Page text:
What is an API gateway?
An API gateway acts as a front desk employee responsible for answering customers requests by asking the relevant underlying services.
Let's imagine you are heading to the state office in order to get your brand new driving license. When entering the building, you meet a front desk employee who is responsible for checking your identity, asking you why you're here. You're then assigned a ticket number which is used to call you and guide you to the right employee and get your driving license.
If no front desk employee was available, you would have to go from desk to desk in order to complete your request. At each step, you would have to introduce yourself (again), prove your identity and explain why you're here.
The more services there are, the more steps you would have to go through and repeat the same pattern.
An API gateway is like a front desk employee. It is responsible for receiving all incoming requests, routing them to the appropriate services and sometimes performs additional tasks (load balancing, rate limiting, authentication/authorization, monitoring).
The single entrypoint for your application
While some applications in monolithic architectures for example are self-contained, most of them are decoupled in multiple parts, also known as services.
In a microservice architecture, your overall application can be made of dozens of services, handled by different teams with different practices and paces. Some of them might not even be available through standard HTTP calls.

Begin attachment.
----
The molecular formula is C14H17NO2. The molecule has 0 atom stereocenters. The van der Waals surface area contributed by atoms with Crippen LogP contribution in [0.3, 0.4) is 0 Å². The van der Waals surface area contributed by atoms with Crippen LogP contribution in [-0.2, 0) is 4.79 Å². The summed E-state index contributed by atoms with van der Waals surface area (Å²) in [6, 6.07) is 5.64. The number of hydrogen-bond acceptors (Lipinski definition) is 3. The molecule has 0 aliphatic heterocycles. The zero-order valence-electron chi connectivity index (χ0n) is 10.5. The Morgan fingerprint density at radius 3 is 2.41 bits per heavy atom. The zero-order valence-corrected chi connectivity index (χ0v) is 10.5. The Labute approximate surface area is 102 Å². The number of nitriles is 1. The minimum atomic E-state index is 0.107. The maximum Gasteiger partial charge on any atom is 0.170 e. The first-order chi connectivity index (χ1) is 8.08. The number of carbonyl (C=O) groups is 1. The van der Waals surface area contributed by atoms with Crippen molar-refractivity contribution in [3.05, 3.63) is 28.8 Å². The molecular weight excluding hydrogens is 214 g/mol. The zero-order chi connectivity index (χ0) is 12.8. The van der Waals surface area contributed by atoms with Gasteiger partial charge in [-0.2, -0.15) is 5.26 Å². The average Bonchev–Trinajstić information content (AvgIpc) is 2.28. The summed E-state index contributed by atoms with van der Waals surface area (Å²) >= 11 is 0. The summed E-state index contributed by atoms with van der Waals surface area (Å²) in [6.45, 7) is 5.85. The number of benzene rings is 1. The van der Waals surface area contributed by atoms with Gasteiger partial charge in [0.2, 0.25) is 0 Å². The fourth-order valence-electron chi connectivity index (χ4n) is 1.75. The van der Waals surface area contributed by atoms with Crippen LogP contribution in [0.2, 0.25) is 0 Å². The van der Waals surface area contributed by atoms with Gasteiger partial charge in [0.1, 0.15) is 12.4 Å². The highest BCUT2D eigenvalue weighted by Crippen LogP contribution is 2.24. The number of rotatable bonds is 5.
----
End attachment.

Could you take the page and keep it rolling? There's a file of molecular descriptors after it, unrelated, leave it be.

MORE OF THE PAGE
While users want to see a unified version of your application, several requests to different services can be necessary to display a page or screen, each of them going through the web (excessive roundtrips).
Benefits of using an API gateway
- Request routing and composition
- One tool to rule them all (authentication, rate limiting, etc.)
- Protocol translation
Moreover, in a microservice architecture, services can have their location updated dynamically, or their number of instances increase. With an API gateway, the client does not have to think about it.
If you decide to introduce new services or retire some of them, you want requests to be routed to the right place.
Digging deeper into API gateways
- Read more about the API gateway pattern on Microservices.io
- Watch how Netflix uses API gateways to route traffic to hundreds of microservices
- Watch an explanation from NGINX about API gateways